Amoeba This!!!! Amoeba That!!!!


Summer Research Program for Science Teachers


Staceyann Hood

Pathways College Preparatory

August 2008




Course: Living Environment or Science Inquiry

Grade: 8th & 9th Grade

Unit of Study: Ecology



Introduction- Students will produce a sample of pond water or soil from their neighborhood.  They will then discuss the importance of Protozoa to the environment and what effects they would have on the environment if they were non-existent.  Students would have to complete pre-reading and research prior to class) 



  1. Students will watch a video from Google Video (, ( are both good starter videos for students to watch what an amoebae looks like and how to observe it on a microscope. These videos give information about how to observe an amoeba under a microscope.
  2. Students will analyze their water or soil samples using a compound microscope and record their findings on the Protozoa worksheet.
  3. Students will use their resource keys to identify what organism where found in their sample.
  4. Students will create a description chart describing the area where they collected their sample, date, time, and location of their sample. In addition students will also compare, shape, locomotion, cyst formation, and feeding traits. This information will be shared and compared with other source samples.
  5. Discussion- why were certain organism found in a particular sample? What are some of the factors that contribute to these types of organism growing in this area? What is the relationship to your organism and the ecosystem it lives in?
  6. Students will then design an experiment using altered variables to see the effects on Amoebae.


Methods & Materials

  1. Students will be in groups of four. Each student will prepare a wet mount of soil or pond sample, using a compound microscope they will observe sample for organisms.
  2. Each student will record their findings using the worksheet provided to depict what is seen on low, medium and high magnification.
  3. Once students have observed their findings each group will create a chart using large chart paper. The chart will include the location where the sample was found, the date, whether it was a soil or pond, and what types of organism were found.
  4. Each group will share out their findings.
  5. The entire class will then discuss why different organism was found in different locations and what are some possible explanations for this data finding.
  6. Students will reflect as a group by choosing one organism in their samples and its importance to the ecosystem. ( DVD “The Branches of the Tree of Life”, and internet access will be available)
  7. Extension- each group will then design an experiment using the Amoeba kit from Carolina to determine ecological characteristics. For example, how do different species share or compete for resources to permit survival? How does social amoebae partition their niches? Do different species have different food preferences? Do different mating strains influence each other's feeding?
  8. Each group will be given a water sample that contains different species of Protozoa. Students will then prepare a wet mount on a microscope slide to prepare for observation.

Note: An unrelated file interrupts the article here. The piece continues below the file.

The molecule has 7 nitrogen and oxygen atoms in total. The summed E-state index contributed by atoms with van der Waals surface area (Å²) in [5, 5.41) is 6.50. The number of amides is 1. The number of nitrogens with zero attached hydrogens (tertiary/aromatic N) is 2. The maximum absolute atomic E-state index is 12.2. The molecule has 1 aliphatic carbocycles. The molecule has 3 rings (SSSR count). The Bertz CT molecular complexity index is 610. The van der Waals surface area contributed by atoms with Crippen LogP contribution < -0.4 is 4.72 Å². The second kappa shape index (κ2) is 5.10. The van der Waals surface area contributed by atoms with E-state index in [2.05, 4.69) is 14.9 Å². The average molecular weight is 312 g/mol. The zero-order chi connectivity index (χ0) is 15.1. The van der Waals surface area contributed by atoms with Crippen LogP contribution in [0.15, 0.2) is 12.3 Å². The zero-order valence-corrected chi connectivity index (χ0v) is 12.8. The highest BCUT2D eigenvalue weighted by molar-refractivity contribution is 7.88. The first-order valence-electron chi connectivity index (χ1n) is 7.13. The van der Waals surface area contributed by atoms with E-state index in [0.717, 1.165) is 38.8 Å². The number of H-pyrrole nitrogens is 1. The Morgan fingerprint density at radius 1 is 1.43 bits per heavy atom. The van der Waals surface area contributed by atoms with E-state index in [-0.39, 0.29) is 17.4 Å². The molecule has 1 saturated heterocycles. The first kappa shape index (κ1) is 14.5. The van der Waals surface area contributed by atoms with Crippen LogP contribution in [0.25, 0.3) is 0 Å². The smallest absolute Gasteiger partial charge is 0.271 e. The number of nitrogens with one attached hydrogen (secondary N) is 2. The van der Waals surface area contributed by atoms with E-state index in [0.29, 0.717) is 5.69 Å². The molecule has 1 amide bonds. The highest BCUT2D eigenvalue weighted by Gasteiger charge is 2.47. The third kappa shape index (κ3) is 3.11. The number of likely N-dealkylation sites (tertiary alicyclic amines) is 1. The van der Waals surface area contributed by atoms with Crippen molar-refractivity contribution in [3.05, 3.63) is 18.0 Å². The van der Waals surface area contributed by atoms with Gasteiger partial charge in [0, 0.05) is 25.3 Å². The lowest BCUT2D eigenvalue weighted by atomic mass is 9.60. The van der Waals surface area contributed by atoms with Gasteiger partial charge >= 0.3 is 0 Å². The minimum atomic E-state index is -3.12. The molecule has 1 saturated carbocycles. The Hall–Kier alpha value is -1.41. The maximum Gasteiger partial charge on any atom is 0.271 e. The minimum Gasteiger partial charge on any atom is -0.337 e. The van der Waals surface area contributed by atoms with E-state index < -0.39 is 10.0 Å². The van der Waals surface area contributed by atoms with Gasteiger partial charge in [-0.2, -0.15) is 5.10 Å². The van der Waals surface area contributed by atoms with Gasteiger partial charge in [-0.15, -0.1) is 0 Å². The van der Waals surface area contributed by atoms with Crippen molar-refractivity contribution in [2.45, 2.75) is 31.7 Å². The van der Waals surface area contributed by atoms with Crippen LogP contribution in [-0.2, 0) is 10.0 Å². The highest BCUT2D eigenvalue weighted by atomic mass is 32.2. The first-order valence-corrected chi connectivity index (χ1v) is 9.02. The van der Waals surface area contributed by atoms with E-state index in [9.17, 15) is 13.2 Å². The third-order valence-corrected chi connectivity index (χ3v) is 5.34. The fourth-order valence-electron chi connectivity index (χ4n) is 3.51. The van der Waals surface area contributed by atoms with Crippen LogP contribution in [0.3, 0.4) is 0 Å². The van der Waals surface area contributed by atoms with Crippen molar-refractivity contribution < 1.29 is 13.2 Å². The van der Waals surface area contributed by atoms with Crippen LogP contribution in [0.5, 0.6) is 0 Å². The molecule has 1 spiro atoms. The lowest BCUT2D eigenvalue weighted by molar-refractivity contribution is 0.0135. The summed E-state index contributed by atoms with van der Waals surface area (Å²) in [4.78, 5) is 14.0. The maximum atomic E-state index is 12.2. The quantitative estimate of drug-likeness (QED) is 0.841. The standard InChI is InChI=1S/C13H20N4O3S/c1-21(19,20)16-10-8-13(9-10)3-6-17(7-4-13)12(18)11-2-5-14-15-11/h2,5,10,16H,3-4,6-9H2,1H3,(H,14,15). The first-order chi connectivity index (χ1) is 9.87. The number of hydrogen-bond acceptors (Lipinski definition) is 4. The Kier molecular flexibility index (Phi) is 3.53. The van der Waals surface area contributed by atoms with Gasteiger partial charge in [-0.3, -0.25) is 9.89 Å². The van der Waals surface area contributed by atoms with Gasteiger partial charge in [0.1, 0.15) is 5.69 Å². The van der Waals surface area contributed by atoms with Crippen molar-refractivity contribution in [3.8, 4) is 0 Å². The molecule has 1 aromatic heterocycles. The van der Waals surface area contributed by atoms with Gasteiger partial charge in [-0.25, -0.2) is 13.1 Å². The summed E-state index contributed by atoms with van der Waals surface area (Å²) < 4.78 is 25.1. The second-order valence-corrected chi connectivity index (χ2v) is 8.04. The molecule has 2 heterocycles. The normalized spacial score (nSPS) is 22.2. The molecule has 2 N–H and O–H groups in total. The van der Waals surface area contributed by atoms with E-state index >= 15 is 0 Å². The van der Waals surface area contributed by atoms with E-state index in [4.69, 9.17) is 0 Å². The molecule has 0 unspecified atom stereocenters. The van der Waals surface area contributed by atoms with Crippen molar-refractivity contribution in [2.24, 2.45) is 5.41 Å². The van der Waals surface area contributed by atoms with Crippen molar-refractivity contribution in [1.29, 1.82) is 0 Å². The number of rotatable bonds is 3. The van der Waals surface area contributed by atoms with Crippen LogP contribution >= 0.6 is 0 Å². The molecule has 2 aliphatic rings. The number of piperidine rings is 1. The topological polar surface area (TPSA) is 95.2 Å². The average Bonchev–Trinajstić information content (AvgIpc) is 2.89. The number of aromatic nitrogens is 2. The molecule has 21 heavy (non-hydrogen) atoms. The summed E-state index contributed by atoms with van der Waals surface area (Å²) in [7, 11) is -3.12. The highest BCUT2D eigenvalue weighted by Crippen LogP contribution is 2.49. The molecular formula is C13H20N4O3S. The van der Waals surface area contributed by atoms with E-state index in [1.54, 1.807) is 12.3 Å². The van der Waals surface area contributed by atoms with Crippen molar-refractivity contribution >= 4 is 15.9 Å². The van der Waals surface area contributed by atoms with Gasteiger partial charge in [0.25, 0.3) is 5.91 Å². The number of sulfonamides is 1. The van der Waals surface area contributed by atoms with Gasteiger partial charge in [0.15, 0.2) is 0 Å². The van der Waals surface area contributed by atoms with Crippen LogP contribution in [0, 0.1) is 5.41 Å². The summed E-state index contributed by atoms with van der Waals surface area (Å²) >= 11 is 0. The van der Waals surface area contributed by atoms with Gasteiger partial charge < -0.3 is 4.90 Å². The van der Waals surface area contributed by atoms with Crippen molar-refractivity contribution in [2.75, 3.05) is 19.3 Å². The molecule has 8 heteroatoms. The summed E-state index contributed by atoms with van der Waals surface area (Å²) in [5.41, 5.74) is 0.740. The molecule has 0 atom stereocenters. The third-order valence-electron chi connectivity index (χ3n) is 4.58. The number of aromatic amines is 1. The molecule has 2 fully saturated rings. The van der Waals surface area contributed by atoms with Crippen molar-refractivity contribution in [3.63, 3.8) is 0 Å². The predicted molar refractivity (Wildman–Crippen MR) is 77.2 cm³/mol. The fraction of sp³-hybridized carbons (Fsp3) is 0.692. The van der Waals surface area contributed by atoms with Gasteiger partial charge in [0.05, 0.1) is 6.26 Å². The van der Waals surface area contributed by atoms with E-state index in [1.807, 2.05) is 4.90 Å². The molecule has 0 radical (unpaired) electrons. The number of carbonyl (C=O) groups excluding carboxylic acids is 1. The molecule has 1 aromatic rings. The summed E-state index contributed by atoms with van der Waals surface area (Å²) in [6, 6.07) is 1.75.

Suggested Discussion Points – Students can discuss how energy is transferred in ecosystems and the importance of Amoebae. Students can also study the Hardy Weinberg Population of one species and the survival strategies Amoebae’s use to sustain life.


Guided Questions:

1) Why are some kinds of protozoa found in certain samples and not others?

2)  What might happen to the pond if a quantity of antibiotics were accidentally dumped into the pond killing all the existing protests?

3) One summer is very dry and hot, a certain pond dries almost completely.  The city Park’s Department, in an effort to save the pond refills the pond with water from the city’s drinking supply.  What predictions would you make about the protozoa population of the pond before and after the refill with drinking water?

4) What roles do you think Protozoa play in an aquatic ecosystem?

Teacher Resources: (This is a website that allows you print worksheets about Protozoa. You can use this as a reference key for students)

Amoeba kits assist in designing the experiments.


NYS Science Standards


Key Idea 1

Beyond the use of reasoning and consensus, scientific inquiry involves the testing of proposed explanations involving the use of conventional techniques and procedures and usually requiring considerable ingenuity.


1.1c in all environments, organisms compete for vital resources. The linked and changing interactions of populations and the environment compose the total ecosystem.


1.1d The interdependence of organisms in an established ecosystem often results in

Approximate stability over hundreds and thousands of years. For example, as one popu-

lation increases; it is held in check by one or more environmental factors or another



1.1f Every population is linked, directly or indirectly, with many others in an ecosys-

tem. Disruptions in the numbers and types of species and environmental changes can

Upset ecosystem stability.


Key Idea 6

Plants and animals depend on each other and their physical environment.


6.1f Living organism has the capacity to produce populations of unlimited size, but environments and resources are fine. This has a profound effect on the interactions among organisms.